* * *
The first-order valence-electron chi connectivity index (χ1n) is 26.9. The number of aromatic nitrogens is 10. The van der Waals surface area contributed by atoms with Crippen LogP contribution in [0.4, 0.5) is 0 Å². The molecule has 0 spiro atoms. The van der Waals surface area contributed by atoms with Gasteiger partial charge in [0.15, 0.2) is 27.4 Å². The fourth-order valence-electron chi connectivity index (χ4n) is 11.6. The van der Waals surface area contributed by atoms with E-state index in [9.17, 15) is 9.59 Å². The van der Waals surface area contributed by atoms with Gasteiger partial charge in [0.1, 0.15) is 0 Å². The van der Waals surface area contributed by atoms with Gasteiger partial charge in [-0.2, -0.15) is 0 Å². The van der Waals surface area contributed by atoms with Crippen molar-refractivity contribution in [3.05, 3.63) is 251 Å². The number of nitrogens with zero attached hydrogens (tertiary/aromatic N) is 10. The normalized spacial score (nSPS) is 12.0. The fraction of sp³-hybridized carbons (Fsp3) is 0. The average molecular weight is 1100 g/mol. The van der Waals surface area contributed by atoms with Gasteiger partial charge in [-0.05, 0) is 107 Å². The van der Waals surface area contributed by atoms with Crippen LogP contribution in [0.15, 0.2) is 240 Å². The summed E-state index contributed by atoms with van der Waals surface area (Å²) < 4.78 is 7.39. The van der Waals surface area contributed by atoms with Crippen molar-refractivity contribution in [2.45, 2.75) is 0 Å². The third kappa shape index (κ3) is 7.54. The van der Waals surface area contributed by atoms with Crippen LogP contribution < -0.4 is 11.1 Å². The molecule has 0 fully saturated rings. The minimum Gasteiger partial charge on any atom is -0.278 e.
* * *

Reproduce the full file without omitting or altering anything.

The first-order valence-electron chi connectivity index (χ1n) is 26.9. The number of aromatic nitrogens is 10. The van der Waals surface area contributed by atoms with Crippen LogP contribution in [0.4, 0.5) is 0 Å². The molecule has 0 spiro atoms. The van der Waals surface area contributed by atoms with Gasteiger partial charge in [0.15, 0.2) is 27.4 Å². The fourth-order valence-electron chi connectivity index (χ4n) is 11.6. The van der Waals surface area contributed by atoms with E-state index in [9.17, 15) is 9.59 Å². The van der Waals surface area contributed by atoms with Gasteiger partial charge in [0.1, 0.15) is 0 Å². The van der Waals surface area contributed by atoms with Gasteiger partial charge in [-0.2, -0.15) is 0 Å². The van der Waals surface area contributed by atoms with Crippen molar-refractivity contribution in [3.05, 3.63) is 251 Å². The number of nitrogens with zero attached hydrogens (tertiary/aromatic N) is 10. The normalized spacial score (nSPS) is 12.0. The fraction of sp³-hybridized carbons (Fsp3) is 0. The average molecular weight is 1100 g/mol. The van der Waals surface area contributed by atoms with Gasteiger partial charge in [-0.05, 0) is 107 Å². The van der Waals surface area contributed by atoms with Crippen LogP contribution in [0.15, 0.2) is 240 Å². The summed E-state index contributed by atoms with van der Waals surface area (Å²) < 4.78 is 7.39. The van der Waals surface area contributed by atoms with Crippen molar-refractivity contribution in [2.45, 2.75) is 0 Å². The third kappa shape index (κ3) is 7.54. The van der Waals surface area contributed by atoms with Crippen LogP contribution < -0.4 is 11.1 Å². The molecule has 0 fully saturated rings. The minimum Gasteiger partial charge on any atom is -0.278 e.